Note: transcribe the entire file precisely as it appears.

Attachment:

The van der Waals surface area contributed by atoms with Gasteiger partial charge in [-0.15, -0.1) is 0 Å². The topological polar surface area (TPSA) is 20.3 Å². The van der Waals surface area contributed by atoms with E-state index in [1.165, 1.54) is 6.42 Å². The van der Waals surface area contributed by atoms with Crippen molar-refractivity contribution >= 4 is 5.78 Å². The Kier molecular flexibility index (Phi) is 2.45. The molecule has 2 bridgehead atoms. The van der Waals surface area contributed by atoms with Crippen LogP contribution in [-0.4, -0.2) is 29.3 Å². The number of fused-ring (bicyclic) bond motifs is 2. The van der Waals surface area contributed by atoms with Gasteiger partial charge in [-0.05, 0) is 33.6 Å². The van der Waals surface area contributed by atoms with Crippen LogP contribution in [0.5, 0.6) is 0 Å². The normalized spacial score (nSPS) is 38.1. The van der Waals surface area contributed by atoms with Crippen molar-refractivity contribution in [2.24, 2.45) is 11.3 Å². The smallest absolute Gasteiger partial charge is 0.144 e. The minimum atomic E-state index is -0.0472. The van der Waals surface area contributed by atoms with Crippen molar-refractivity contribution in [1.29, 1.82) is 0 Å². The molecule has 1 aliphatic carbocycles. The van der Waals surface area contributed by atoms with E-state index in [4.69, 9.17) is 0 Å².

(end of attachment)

The van der Waals surface area contributed by atoms with Gasteiger partial charge in [-0.15, -0.1) is 0 Å². The topological polar surface area (TPSA) is 20.3 Å². The van der Waals surface area contributed by atoms with E-state index in [1.165, 1.54) is 6.42 Å². The van der Waals surface area contributed by atoms with Crippen molar-refractivity contribution >= 4 is 5.78 Å². The Kier molecular flexibility index (Phi) is 2.45. The molecule has 2 bridgehead atoms. The van der Waals surface area contributed by atoms with Crippen LogP contribution in [-0.4, -0.2) is 29.3 Å². The number of fused-ring (bicyclic) bond motifs is 2. The van der Waals surface area contributed by atoms with Gasteiger partial charge in [-0.05, 0) is 33.6 Å². The van der Waals surface area contributed by atoms with Crippen LogP contribution in [0.5, 0.6) is 0 Å². The normalized spacial score (nSPS) is 38.1. The van der Waals surface area contributed by atoms with Crippen molar-refractivity contribution in [2.24, 2.45) is 11.3 Å². The smallest absolute Gasteiger partial charge is 0.144 e. The minimum atomic E-state index is -0.0472. The van der Waals surface area contributed by atoms with Crippen molar-refractivity contribution in [1.29, 1.82) is 0 Å². The molecule has 1 aliphatic carbocycles. The van der Waals surface area contributed by atoms with E-state index in [4.69, 9.17) is 0 Å².